Receiving a Kidney Transplant
Once you have explored your options and decide to consider pursuing a kidney transplant, you will want to understand as much as you can about what’s involved and what you can expect before, during and after surgery. The sooner a kidney failure patient undergoes transplant, the better. In fact, it’s best to avoid dialysis altogether – or limit the time spent on dialysis. The staff at the Barnes-Jewish and Washington University Transplant Center will guide you through each step of the transplant process, so you can move forward as quickly as possible with your treatment plan.
Your first step, of course, is to be confirmed as an eligible candidate for transplant.
Unless you have phoned or visited a transplant center and been told you cannot get a kidney transplant, you may still be eligible. Many patients assume that they are too old for transplant, but if you are otherwise healthy, age is not a factor in determining your transplant eligibility. However, there are some other factors that prevent patients from getting a kidney transplant:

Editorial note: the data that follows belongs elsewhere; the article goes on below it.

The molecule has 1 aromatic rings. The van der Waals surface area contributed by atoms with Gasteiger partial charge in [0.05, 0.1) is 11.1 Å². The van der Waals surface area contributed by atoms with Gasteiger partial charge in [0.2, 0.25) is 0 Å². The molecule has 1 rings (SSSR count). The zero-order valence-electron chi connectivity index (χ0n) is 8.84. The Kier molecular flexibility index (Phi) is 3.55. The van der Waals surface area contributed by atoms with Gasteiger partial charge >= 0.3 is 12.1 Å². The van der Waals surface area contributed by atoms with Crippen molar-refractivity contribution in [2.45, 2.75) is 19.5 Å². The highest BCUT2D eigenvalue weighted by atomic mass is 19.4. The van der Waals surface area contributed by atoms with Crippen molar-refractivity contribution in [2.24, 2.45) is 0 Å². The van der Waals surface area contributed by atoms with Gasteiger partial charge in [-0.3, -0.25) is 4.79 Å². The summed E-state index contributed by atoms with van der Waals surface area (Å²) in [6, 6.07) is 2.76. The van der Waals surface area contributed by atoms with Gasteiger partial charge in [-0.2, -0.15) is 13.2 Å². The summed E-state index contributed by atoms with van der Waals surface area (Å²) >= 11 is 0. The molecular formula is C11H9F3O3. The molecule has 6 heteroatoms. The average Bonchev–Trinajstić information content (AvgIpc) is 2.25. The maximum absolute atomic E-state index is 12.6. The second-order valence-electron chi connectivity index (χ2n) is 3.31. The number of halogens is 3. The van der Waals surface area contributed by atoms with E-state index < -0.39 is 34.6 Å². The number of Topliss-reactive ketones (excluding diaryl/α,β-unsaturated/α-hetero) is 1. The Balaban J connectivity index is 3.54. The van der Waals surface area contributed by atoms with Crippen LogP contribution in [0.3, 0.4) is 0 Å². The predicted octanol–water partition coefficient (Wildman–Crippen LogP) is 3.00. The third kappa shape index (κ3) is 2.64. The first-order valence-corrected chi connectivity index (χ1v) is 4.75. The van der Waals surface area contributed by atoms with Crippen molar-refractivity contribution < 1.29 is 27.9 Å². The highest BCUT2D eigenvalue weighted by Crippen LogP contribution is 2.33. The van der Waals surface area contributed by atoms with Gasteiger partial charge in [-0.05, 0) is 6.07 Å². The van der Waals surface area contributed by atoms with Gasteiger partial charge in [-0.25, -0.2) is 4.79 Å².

- Current life expectancy of less than 5 years
- Recent cancer (other than most skin cancers)
- Uncorrectable heart disease
- Untreatable psychiatric illness
- Non-adherence to treatment (e.g. not taking medications as advised)
- Active substance abuse (alcohol or drugs)
- Lack of health insurance or Medicare/Medicaid coverage
Note: Patients with diabetes and/or high blood pressure can get a kidney transplant.
You and your doctor will discuss your eligibility during the transplant Evaluation Process. That’s also the time to talk about the surgery, costs, risks, medicines and post-transplant care. At Barnes-Jewish, our goal is to make sure every patient is informed and prepared for all aspects of kidney transplant. You will receive the support and resources that you need.
For additional information or to begin a kidney transplant evaluation, call [Dynamic_Phone_Number].